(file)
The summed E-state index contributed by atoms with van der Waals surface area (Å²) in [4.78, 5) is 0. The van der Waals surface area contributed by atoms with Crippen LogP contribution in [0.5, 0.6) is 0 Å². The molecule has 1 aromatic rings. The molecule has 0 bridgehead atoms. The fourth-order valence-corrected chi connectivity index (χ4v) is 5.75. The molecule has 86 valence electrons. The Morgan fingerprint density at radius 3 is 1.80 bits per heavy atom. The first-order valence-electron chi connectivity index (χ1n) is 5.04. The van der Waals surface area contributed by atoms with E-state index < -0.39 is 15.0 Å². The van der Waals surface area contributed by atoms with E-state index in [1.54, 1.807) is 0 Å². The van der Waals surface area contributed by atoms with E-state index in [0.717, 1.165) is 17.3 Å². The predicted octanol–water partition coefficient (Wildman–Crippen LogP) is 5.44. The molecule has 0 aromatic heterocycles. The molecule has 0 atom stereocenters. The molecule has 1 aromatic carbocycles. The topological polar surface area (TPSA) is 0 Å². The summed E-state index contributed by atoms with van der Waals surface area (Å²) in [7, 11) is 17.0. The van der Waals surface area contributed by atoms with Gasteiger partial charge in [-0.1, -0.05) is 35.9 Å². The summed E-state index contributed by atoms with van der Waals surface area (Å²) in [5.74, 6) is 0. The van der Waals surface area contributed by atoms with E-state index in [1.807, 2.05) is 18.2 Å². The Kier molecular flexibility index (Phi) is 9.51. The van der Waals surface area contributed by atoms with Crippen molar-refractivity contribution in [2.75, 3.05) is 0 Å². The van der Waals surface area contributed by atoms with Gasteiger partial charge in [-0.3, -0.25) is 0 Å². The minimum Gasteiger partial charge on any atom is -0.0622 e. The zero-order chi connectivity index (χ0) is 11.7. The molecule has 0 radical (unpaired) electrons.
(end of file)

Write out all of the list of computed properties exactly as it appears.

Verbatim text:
The summed E-state index contributed by atoms with van der Waals surface area (Å²) in [4.78, 5) is 0. The van der Waals surface area contributed by atoms with Crippen LogP contribution in [0.5, 0.6) is 0 Å². The molecule has 1 aromatic rings. The molecule has 0 bridgehead atoms. The fourth-order valence-corrected chi connectivity index (χ4v) is 5.75. The molecule has 86 valence electrons. The Morgan fingerprint density at radius 3 is 1.80 bits per heavy atom. The first-order valence-electron chi connectivity index (χ1n) is 5.04. The van der Waals surface area contributed by atoms with E-state index < -0.39 is 15.0 Å². The van der Waals surface area contributed by atoms with E-state index in [1.54, 1.807) is 0 Å². The van der Waals surface area contributed by atoms with E-state index in [0.717, 1.165) is 17.3 Å². The predicted octanol–water partition coefficient (Wildman–Crippen LogP) is 5.44. The molecule has 0 aromatic heterocycles. The molecule has 0 atom stereocenters. The molecule has 1 aromatic carbocycles. The topological polar surface area (TPSA) is 0 Å². The summed E-state index contributed by atoms with van der Waals surface area (Å²) in [7, 11) is 17.0. The van der Waals surface area contributed by atoms with Gasteiger partial charge in [-0.1, -0.05) is 35.9 Å². The summed E-state index contributed by atoms with van der Waals surface area (Å²) in [5.74, 6) is 0. The van der Waals surface area contributed by atoms with E-state index in [1.807, 2.05) is 18.2 Å². The Kier molecular flexibility index (Phi) is 9.51. The van der Waals surface area contributed by atoms with Crippen molar-refractivity contribution in [2.75, 3.05) is 0 Å². The van der Waals surface area contributed by atoms with Gasteiger partial charge in [-0.3, -0.25) is 0 Å². The minimum Gasteiger partial charge on any atom is -0.0622 e. The zero-order chi connectivity index (χ0) is 11.7. The molecule has 0 radical (unpaired) electrons.